SAN ANTONIO (Reuters) - The first systematic archaeological study of the grounds around the Alamo started on Wednesday, looking for artifacts at the former Catholic mission in downtown San Antonio that was the scene 180 years ago of a battle for Texas independence.
The first stage of the project is tasked with finding the west and south walls of the original Alamo Mission, which dates from the 1720s and was damaged in the famed 1836 battle, which lasted nearly two weeks. The walls were demolished or crumbled as the city of San Antonio grew around it.
The initial archeological site is across the street from the Alamo church, with its facade that is one of the most recognizable parts of the structure. It also sits on the banks of the San Antonio River, upon which the Alamo and four other 18th century Spanish colonial missions were built.
While descriptions, drawings, paintings - and later, photographs - of the Alamo Church are widespread, there are no descriptions regarded as entirely accurate of what the original mission looked like and what buildings stood on the site, officials said.
“We are asking some questions about what we know about the Alamo, and the answer is: not as much as you might think,” Nesta Anderson, the project’s lead archaeologist, told reporters in San Antonio.
The excavation, using ground-penetrating radar, will later turn to the streets of central San Antonio to uncover artifacts from the battle and learn about the development of the U.S. Southwest as well as the arrival of the Native Americans some 9,000 years ago, Anderson said.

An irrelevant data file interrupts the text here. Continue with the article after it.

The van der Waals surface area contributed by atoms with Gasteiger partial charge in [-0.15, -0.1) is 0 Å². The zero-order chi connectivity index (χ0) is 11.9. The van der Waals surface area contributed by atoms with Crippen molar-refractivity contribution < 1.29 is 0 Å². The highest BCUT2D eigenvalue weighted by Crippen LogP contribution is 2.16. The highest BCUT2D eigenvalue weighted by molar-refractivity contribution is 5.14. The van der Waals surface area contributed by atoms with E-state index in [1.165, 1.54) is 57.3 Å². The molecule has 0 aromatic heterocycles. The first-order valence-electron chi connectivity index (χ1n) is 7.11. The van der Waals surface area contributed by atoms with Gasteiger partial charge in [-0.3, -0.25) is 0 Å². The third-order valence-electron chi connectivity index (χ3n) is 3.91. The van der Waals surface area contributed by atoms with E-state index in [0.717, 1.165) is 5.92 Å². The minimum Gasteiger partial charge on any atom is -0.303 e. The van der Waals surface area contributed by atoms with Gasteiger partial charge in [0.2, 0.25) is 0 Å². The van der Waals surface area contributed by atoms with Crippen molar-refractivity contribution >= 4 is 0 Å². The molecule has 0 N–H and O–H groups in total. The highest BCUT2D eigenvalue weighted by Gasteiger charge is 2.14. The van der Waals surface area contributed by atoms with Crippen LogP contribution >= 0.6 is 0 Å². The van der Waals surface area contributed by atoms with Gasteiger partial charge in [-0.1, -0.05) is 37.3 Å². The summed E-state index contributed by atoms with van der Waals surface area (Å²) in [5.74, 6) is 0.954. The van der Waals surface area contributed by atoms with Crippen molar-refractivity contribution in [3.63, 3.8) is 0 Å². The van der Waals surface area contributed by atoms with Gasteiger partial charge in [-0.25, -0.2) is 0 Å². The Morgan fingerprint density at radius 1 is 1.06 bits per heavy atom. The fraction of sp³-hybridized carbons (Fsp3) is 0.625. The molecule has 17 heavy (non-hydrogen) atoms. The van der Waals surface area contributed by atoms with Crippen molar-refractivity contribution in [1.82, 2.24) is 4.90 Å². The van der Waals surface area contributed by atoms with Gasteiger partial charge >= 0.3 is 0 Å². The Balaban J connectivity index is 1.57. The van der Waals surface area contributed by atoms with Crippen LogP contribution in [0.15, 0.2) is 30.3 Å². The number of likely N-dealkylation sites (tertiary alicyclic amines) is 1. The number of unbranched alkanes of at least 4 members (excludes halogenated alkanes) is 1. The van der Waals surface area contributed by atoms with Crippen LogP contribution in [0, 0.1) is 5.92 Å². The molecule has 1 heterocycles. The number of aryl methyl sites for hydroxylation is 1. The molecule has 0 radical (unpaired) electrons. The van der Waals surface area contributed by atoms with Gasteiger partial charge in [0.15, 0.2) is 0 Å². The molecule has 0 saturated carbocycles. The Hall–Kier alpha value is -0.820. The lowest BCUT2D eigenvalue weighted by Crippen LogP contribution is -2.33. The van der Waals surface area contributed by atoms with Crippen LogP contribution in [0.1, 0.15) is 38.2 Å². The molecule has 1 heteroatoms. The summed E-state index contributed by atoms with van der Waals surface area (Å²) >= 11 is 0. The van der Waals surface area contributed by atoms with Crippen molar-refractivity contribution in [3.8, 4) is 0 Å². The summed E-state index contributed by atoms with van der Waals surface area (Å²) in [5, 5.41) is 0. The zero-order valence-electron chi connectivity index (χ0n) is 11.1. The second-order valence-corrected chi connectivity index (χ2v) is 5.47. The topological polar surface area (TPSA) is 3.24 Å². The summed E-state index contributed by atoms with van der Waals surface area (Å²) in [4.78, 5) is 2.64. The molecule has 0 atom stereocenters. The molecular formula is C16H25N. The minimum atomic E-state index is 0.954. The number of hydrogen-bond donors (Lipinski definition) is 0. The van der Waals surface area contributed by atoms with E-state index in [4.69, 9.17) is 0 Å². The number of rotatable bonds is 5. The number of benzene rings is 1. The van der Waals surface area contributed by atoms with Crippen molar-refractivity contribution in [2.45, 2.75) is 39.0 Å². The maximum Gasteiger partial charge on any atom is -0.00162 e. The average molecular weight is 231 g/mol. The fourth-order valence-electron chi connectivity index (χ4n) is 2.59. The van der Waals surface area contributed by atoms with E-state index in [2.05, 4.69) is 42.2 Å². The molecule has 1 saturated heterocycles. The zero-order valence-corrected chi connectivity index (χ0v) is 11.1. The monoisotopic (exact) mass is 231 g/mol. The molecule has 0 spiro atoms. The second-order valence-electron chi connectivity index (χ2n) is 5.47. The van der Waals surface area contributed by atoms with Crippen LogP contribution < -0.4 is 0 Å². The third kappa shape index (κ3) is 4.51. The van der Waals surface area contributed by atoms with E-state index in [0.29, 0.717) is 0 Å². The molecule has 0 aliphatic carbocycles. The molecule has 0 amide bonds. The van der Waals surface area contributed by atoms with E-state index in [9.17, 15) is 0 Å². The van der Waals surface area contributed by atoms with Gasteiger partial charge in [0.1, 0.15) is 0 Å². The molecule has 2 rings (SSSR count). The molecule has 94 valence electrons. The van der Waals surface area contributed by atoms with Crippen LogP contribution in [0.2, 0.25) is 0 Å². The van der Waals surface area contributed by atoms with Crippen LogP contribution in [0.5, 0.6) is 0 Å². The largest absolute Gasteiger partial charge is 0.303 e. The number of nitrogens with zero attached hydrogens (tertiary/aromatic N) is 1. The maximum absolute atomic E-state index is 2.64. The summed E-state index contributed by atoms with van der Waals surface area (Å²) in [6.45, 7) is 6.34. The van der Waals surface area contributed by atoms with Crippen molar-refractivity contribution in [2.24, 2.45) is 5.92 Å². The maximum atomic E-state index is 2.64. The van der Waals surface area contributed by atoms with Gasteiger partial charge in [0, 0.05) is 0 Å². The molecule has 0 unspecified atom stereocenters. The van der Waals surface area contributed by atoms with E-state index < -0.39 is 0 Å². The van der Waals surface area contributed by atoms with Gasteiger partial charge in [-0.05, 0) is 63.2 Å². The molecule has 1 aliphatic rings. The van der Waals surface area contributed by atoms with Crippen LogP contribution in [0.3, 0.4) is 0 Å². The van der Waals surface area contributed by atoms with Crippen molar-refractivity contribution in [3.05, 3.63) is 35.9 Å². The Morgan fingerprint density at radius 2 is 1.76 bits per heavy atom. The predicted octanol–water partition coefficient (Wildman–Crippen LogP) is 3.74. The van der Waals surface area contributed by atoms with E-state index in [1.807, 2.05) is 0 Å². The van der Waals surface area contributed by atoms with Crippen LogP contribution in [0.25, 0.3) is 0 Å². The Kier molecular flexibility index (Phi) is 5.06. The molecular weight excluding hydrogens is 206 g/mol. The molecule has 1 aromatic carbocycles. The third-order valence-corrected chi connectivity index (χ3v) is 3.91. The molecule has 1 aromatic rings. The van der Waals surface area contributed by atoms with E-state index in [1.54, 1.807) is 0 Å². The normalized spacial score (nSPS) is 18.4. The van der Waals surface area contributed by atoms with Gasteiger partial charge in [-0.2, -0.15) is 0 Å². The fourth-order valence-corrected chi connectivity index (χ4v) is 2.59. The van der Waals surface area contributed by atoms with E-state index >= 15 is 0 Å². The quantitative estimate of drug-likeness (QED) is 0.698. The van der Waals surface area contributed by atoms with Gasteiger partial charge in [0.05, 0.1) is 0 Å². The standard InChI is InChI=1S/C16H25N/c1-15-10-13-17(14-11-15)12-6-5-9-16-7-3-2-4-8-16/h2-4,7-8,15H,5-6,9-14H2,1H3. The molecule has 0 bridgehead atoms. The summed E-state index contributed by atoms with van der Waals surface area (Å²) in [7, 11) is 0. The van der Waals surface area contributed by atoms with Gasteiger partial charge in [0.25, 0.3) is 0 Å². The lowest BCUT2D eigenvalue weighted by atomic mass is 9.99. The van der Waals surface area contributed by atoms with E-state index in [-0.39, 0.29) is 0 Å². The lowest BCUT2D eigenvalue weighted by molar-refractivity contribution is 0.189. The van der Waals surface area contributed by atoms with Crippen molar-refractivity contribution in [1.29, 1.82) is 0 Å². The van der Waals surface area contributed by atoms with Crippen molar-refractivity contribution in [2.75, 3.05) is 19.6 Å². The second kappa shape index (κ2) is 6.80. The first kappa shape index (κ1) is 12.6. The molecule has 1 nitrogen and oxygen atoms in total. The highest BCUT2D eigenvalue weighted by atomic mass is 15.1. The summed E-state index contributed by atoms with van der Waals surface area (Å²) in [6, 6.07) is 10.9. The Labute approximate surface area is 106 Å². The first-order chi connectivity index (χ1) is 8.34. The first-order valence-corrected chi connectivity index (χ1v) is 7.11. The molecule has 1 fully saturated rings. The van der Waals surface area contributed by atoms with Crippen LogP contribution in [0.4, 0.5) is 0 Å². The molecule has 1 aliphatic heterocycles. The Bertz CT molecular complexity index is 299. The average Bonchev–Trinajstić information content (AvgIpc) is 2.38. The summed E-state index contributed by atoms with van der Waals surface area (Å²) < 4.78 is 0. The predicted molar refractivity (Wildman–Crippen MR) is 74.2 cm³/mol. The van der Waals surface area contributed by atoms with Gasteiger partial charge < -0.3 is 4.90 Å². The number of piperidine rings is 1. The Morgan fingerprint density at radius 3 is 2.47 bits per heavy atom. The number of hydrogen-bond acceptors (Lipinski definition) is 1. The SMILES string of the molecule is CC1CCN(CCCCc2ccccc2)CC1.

“What we’re looking for is any sign of wall remnants, adobe, daub, which would have been from a mud structure,” she said.
The team may also come across human remains and ordinance from the 1836 battle in which the Alamo’s vastly outnumbered “Texian” forces as they were known, including such legendary notables as Davy Crockett and Jim Bowie, were routed by Mexican army forces after a 13-day siege, she said.
The Alamo and its surrounding plaza are undergoing their first major renovation in more than a century to revamp the state’s most-visited tourist site.
The clamor of traffic, the modern hotels and office towers rising up around the surprisingly small building have diminished the stature of the white stone-walled structure with its distinctive curved facade. An oft-used derision is that it looks like a tourist trap.
Reporting by Jim Forsyth, writing by Jon Herskovitz, editing by G Crosse